Taiwan to Ease Dining Curbs But Keeps Mask Mandate, Ban on Bars

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Taiwan extended its soft lockdown while easing some of its Covid curbs as the government weighs the need to revive the domestic economy against risks posed by the global spread of the delta variant.

Sporting venues such as gyms and golf courses, along with national parks, scenic areas, museums and movie theaters, will be allowed to reopen from Tuesday, the Central Epidemic Command Center said in a statement. Restaurants, night markets and food courts can host socially distanced customers. But bars and swimming pools will stay closed, and people must continue to wear masks in public.

Taiwan to Ease Dining Curbs But Keeps Mask Mandate, Ban on Bars

There were just 18 newly confirmed domestic cases Thursday, the lowest number since May 13, according to Taiwan Centers for Disease Control data, as the soft lockdown measures succeeded in curbing the island’s worst outbreak of Covid-19.

“We have had fewer than 10 cases from unknown sources on four days over the past week, and about three cluster infections in the community,” Health Minister Chen Shih-chung said at Thursday’s briefing. “We are on the verge of being able to lower the Covid alert level. That’s why we need to be more careful and keep it at the current level, while easing some measures.”

Taiwan to Ease Dining Curbs But Keeps Mask Mandate, Ban on Bars

While easing certain measures, the government extended the so-called level 3 alert to July 26, with indoor family and social gatherings limited to five people and outdoor ones to 10. Under the curbs, which have been in place since May 19, schools and recreational facilities including bars have been shut, and restaurants were only allowed to serve takeout.

Heath authorities are remaining cautious after a handful of infections of the delta variant were reported, a strain that has complicated the U.K.’s reopening and forced some countries to reimpose curbs.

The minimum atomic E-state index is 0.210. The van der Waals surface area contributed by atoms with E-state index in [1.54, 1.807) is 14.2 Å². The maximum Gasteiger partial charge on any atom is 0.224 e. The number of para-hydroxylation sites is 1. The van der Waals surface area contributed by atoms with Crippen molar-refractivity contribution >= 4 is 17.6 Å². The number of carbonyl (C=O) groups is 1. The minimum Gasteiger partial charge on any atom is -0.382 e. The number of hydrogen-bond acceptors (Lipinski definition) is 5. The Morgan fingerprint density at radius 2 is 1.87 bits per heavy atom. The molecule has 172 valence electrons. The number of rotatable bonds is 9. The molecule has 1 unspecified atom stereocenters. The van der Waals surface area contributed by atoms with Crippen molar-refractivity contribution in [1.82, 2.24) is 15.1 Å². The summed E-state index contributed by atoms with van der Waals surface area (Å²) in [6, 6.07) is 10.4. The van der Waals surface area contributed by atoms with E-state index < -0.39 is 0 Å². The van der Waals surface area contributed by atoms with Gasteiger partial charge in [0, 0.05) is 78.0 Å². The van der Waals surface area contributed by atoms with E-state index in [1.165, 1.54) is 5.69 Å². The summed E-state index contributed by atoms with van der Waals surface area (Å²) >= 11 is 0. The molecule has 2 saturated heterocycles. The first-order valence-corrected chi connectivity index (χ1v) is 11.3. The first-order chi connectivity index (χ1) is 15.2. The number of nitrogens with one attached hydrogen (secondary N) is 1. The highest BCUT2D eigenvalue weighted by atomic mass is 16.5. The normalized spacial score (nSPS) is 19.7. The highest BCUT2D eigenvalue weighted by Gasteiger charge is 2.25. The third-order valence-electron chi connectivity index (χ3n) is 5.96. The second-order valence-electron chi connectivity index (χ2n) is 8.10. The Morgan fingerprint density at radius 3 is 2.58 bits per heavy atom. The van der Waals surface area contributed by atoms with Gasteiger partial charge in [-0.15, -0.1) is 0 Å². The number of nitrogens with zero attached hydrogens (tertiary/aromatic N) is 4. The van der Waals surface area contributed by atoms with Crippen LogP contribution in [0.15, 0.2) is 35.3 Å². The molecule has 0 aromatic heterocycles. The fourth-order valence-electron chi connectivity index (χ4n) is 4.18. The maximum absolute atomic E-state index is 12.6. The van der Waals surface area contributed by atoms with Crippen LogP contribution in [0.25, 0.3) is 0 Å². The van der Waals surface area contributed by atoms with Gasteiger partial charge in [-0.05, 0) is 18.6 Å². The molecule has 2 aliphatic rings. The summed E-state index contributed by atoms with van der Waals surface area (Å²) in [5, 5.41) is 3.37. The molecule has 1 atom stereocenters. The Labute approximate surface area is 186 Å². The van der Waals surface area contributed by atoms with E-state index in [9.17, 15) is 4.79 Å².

“We are not ready to downgrade the Covid-19 alert level yet” despite the local outbreak being under control, cabinet spokesperson Lo Ping-cheng said at briefing Thursday. But as the number of new cases has dropped from its peak in May, “it’s necessary to ease some controls to give industries like domestic consumption and services a breather.”

Domestic Pain

The restrictions are hurting retail spending and threatening jobs, even as the broader economy expanded 8.92% from a year earlier in the first quarter, the fastest pace in over a decade, on exports of semiconductors and other high-value products.

Restaurant and dining industry revenue slumped 19.1% in May from a year earlier, according to the economics ministry. Unemployment in Taiwan rose to its highest level in almost eight years in May, according to a government statement this week, which said there were 489,000 people out of work. Workers in food and beverage and hospitality sectors took the hardest hit.

Despite planning to ease rules, health authorities have emphasized the focus remains on containing the pandemic. Chen has said that rather than a piecemeal relaxation of curbs in different areas, “any changes would apply island-wide.”

Delta Danger

There are some local rules as well, with Taipei having only just reopened its world-famous night markets, though with takeout services only, along with fewer food stands, daily temperature checks, and compulsory registration of customers. Authorities want people to have normal lives with a minimum of controls even before Covid cases drop to zero, Taipei City Mayor Ko Wen-je said on Facebook earlier this month.

Taiwan confirmed the first locally transmitted delta cases in Pingtung County last month, after a woman and her grandson returned from Peru. The cluster totaled 17 as of Wednesday, with 13 confirmed to have the delta variant.

Taiwan to Ease Dining Curbs But Keeps Mask Mandate, Ban on Bars

Delta could be a problem for Taiwan, which has only inoculated about 12% of its population so far. The government aims to vaccinate 20% to 25% of the population by the end of July, President Tsai Ing-wen said this week.

With a population of 23.5 million, Taiwan has had roughly 15,000 cases and just over 700 deaths from Covid-19. At one point the island was close to the top of Bloomberg’s Covid Resilience Ranking of economies that have best handled the pandemic. It then slid as the virus got a foothold, plunging in the most recent ranking which included steps taken to reopen to the outside world.

“Let’s see whether we can downgrade the Covid alert level on July 26. That’s our real goal,” Chen said Thursday. “Let’s work together on that.”

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